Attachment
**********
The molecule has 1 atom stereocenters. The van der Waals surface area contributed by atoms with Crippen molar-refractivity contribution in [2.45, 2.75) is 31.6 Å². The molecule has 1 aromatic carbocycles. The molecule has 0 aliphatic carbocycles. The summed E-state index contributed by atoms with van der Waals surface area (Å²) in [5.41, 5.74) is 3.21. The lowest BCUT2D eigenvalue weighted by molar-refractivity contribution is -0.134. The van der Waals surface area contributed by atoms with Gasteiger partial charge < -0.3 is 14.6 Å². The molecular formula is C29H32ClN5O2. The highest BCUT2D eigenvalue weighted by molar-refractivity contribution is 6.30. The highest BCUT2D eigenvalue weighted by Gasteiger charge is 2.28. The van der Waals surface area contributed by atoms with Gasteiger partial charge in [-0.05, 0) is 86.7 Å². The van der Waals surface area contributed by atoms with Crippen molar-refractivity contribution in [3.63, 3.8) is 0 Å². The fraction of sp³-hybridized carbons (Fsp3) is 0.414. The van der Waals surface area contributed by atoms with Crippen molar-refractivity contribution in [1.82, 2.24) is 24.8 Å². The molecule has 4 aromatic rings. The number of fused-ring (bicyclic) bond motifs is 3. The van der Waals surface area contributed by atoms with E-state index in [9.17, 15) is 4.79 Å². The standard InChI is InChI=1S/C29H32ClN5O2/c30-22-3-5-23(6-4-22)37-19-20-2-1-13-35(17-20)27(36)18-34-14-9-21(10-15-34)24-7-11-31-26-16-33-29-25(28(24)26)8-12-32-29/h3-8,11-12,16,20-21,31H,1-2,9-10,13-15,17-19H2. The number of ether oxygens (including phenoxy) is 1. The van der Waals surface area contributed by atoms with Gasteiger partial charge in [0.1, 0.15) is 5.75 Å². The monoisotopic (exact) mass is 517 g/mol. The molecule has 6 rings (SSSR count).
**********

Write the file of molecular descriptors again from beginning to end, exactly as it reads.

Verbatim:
The molecule has 1 atom stereocenters. The van der Waals surface area contributed by atoms with Crippen molar-refractivity contribution in [2.45, 2.75) is 31.6 Å². The molecule has 1 aromatic carbocycles. The molecule has 0 aliphatic carbocycles. The summed E-state index contributed by atoms with van der Waals surface area (Å²) in [5.41, 5.74) is 3.21. The lowest BCUT2D eigenvalue weighted by molar-refractivity contribution is -0.134. The van der Waals surface area contributed by atoms with Gasteiger partial charge < -0.3 is 14.6 Å². The molecular formula is C29H32ClN5O2. The highest BCUT2D eigenvalue weighted by molar-refractivity contribution is 6.30. The highest BCUT2D eigenvalue weighted by Gasteiger charge is 2.28. The van der Waals surface area contributed by atoms with Gasteiger partial charge in [-0.05, 0) is 86.7 Å². The van der Waals surface area contributed by atoms with Crippen molar-refractivity contribution in [3.63, 3.8) is 0 Å². The fraction of sp³-hybridized carbons (Fsp3) is 0.414. The van der Waals surface area contributed by atoms with Crippen molar-refractivity contribution in [1.82, 2.24) is 24.8 Å². The molecule has 4 aromatic rings. The number of fused-ring (bicyclic) bond motifs is 3. The van der Waals surface area contributed by atoms with E-state index in [9.17, 15) is 4.79 Å². The standard InChI is InChI=1S/C29H32ClN5O2/c30-22-3-5-23(6-4-22)37-19-20-2-1-13-35(17-20)27(36)18-34-14-9-21(10-15-34)24-7-11-31-26-16-33-29-25(28(24)26)8-12-32-29/h3-8,11-12,16,20-21,31H,1-2,9-10,13-15,17-19H2. The number of ether oxygens (including phenoxy) is 1. The van der Waals surface area contributed by atoms with Gasteiger partial charge in [0.1, 0.15) is 5.75 Å². The monoisotopic (exact) mass is 517 g/mol. The molecule has 6 rings (SSSR count).